YOUNGSTOWN -- Youngstown City School District’s Food Services Department secured a $228,000 grant to expand students’ fruit and vegetable and plans a district-wide apple crunch next month.
“It’s to promote healthy eating,” said Sue Paris, chief of food service for YCSD, of the grant.
The Fresh Fruits and Vegetables Program is a United States Department of Agriculture grant administered through the Ohio Department of Education. The aim is to provide more fresh fruit and vegetable options to students, including some less-familiar selections.
The district also will participate this year in the Great Lakes Great Apple Crunch with the Ohio State University Extension, Mahoning County.
As part of National Farm to School Month, the extension service and the Youngstown City School District will highlight locally-grown apples Oct.11 with students, teachers and staff, taking a bite out of regionally or locally-grown apples.
“We are participating in this event because OSU Extension’s Ohio Farm to School program is the core partner for the National Farm to School Network,” said Amy Fovargue, youth wellness program coordinator, Ohio Farm to School, OSU Extension. “As a part of the network, we are involved in promoting the purchasing of apples from Ohio during the ‘Apple Crunch’ and every day. Purchasing local food for the schools is a win for the community, the cafeteria and the classroom.”
In October 2017, more than 1.5 million students, teachers and supporters in Ohio, Minnesota, Wisconsin, Illinois and Michigan participated in the apple crunch and organizers want to exceed that number this year. You can learn more by visiting the Great Lakes Apple Crunch Facebook page.
Tascin Brooks, YCSD food service coordinator, said that the food services department has used locally and regionally grown fruits and vegetables for the past seven years as a member of the local Lake to River Farmers Co-op.
Brooks and Paris, in collaboration with the Lake to River Co-op and Huffman Farms on Lisbon Road in Salem, said they are excited to be able to offer more than 5,000 fresh, locally grown apples to the staff and students of YCSD to celebrate Great Lakes Apple Crunch Day Oct. 11.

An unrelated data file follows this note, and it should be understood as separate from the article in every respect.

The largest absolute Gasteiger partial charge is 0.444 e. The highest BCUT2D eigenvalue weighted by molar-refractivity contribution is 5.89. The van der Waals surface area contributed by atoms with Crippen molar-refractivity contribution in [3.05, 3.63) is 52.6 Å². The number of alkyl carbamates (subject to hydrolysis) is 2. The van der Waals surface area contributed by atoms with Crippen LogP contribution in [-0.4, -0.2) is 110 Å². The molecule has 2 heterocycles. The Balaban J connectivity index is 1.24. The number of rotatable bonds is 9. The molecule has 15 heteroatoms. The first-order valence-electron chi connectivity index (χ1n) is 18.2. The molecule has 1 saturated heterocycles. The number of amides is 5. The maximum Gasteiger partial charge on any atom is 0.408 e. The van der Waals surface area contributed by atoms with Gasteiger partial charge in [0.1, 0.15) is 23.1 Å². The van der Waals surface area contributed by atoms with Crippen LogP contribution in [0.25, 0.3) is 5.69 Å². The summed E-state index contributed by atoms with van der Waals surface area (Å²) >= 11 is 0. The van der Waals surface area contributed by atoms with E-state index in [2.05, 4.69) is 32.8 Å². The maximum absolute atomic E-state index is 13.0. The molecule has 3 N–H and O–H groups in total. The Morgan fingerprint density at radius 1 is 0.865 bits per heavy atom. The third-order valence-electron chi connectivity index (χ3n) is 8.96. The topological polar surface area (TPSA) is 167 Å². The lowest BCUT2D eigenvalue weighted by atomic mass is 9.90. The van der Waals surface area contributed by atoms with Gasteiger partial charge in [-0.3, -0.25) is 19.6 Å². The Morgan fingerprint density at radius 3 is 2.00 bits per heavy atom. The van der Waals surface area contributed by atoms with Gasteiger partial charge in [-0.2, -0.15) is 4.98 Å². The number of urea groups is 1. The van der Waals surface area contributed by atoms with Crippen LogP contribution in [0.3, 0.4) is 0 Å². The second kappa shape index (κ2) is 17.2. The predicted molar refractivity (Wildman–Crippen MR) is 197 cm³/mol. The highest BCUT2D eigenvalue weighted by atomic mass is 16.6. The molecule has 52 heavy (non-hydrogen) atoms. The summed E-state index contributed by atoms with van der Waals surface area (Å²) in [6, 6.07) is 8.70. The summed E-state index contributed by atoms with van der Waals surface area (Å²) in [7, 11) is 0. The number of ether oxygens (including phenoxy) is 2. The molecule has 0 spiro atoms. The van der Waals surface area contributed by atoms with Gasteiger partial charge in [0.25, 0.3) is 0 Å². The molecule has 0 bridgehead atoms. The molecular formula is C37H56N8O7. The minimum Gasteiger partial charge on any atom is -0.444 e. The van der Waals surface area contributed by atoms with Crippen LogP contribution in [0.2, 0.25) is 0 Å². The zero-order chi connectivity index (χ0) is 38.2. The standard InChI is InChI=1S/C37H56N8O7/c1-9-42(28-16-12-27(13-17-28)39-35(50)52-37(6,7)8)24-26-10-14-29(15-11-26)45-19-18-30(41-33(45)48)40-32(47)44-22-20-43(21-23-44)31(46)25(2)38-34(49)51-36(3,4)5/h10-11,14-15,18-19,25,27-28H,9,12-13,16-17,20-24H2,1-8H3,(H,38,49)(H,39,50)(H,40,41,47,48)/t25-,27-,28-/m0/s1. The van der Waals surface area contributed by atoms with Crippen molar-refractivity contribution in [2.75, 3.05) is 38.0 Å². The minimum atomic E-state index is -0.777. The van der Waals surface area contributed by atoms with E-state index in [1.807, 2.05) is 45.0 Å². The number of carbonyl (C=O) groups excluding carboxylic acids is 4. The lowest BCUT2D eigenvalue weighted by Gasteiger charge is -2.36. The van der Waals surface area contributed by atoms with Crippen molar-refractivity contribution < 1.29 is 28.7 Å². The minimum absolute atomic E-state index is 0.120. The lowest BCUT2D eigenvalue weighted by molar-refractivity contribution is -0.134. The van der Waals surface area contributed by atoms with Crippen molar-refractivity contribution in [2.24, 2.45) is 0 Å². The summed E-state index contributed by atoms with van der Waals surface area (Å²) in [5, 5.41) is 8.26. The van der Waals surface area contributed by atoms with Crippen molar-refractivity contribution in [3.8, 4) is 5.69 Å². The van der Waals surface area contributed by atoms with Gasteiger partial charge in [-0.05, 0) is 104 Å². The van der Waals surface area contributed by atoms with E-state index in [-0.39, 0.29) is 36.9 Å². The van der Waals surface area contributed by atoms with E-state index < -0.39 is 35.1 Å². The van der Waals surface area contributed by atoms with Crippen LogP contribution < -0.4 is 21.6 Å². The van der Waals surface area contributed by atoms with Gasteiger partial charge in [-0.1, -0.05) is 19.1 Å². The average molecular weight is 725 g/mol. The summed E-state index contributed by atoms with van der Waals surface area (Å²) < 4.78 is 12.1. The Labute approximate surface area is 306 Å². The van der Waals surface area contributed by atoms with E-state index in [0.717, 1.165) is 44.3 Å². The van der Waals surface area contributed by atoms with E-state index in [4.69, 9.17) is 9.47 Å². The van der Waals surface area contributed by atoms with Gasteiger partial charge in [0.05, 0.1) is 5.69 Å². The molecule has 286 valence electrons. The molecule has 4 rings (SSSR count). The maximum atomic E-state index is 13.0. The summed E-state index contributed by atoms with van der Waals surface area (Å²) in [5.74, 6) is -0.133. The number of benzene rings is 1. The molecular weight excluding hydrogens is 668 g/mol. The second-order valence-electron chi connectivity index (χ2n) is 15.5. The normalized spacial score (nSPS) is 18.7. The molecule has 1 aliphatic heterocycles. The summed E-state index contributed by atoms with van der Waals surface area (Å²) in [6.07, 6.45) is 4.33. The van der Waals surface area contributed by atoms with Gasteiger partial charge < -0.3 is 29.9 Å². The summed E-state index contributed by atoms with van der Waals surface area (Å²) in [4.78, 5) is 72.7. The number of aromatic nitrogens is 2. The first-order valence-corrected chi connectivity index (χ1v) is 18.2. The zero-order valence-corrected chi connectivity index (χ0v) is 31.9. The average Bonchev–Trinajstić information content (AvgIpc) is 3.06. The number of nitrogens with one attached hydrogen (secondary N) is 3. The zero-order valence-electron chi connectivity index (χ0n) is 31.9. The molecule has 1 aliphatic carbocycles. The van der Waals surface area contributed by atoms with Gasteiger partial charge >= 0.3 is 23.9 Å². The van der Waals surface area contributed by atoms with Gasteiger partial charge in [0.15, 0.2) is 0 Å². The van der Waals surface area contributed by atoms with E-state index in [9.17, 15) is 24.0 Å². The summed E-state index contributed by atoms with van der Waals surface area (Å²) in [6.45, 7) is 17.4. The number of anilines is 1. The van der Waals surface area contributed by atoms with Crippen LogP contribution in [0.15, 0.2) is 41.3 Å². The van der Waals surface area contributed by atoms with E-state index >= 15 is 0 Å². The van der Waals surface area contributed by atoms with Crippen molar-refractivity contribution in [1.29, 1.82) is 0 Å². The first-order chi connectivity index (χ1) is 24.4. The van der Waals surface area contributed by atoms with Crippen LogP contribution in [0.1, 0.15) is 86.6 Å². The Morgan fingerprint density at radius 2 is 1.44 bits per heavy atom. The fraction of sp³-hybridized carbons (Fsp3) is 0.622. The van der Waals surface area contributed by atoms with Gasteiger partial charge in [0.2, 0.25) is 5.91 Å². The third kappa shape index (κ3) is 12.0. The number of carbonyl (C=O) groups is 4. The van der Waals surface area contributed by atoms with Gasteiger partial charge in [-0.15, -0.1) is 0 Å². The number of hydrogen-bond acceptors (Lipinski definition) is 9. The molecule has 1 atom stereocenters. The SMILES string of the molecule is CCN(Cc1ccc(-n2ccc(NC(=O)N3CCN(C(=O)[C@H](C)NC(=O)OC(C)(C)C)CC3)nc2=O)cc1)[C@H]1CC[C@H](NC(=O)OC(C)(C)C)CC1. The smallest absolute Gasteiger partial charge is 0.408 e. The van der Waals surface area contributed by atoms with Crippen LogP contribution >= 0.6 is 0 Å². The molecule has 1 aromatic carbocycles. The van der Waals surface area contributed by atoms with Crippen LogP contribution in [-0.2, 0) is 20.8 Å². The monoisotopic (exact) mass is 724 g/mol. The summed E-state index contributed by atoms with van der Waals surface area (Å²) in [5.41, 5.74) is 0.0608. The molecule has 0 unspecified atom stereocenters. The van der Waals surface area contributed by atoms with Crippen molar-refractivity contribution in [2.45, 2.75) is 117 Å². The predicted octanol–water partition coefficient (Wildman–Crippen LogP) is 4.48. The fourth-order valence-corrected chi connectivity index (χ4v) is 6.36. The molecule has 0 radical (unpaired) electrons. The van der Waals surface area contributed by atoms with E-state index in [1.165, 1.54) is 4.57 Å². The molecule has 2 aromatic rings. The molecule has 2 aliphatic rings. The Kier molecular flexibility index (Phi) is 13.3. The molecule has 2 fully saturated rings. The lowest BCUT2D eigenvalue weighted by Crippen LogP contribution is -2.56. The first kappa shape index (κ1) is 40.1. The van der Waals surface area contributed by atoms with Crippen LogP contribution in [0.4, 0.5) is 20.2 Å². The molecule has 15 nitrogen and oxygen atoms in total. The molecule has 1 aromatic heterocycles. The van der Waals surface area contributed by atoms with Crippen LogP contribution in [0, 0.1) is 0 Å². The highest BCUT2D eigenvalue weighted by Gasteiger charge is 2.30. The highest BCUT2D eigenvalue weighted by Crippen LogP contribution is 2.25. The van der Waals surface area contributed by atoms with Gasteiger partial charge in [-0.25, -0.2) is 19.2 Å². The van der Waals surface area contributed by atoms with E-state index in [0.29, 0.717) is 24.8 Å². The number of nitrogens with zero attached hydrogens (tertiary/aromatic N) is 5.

“The Great Lakes Apple Crunch is a fun way to emphasize local produce,” Brooks said. “I think students, teachers, administrators and staff will really enjoy it and of course it’s a great message about locally-grown apples. It also promotes healthy eating and healthy snacks.”
Fovargue said participation was strong across the state in 2017.
“Last year in Ohio alone there were more than 100,000 crunchers registered at more than 300 sites,” she said. “Event locations ranged from school cafeterias and Head Start centers to college dining halls and state agencies. The collective Crunch event supports local apple orchards, celebrates healthy eating, and connects rural and urban communities.”
Paris said the Fresh Fruits and Vegetables Program allows YCSD’s food service department to provide the healthy snacks three days per week and that includes selections some students have never tried.
Sometimes, those unfamiliar samplings are cut or prepared in a way to make them more appealing to children. Yellow squash cut into coins and carrots carved into spirals are some of those varieties.
But watermelon chunks, apple slices and grapes and blueberries remain favorites.
“Maybe a child will try a certain fruit or vegetable through this program that he or she has never tried before and decide it’s a new favorite,” Paris said.
Offering healthy options for school breakfast, lunch, dinner and snacks fits in with Goal II of CEO Krish Mohip’s strategic plan for the district, “Supporting the Whole Child.”
He believes both initiatives promote nutrition and healthy eating.
“Nutrition is so important to a child’s health, but it also plays a role in that child’s learning,” he said. “If a student loads up on sugar earlier in the day, he or she is bound to crash later and feel tired and sluggish. That makes it harder to pay attention to what’s happening in class.”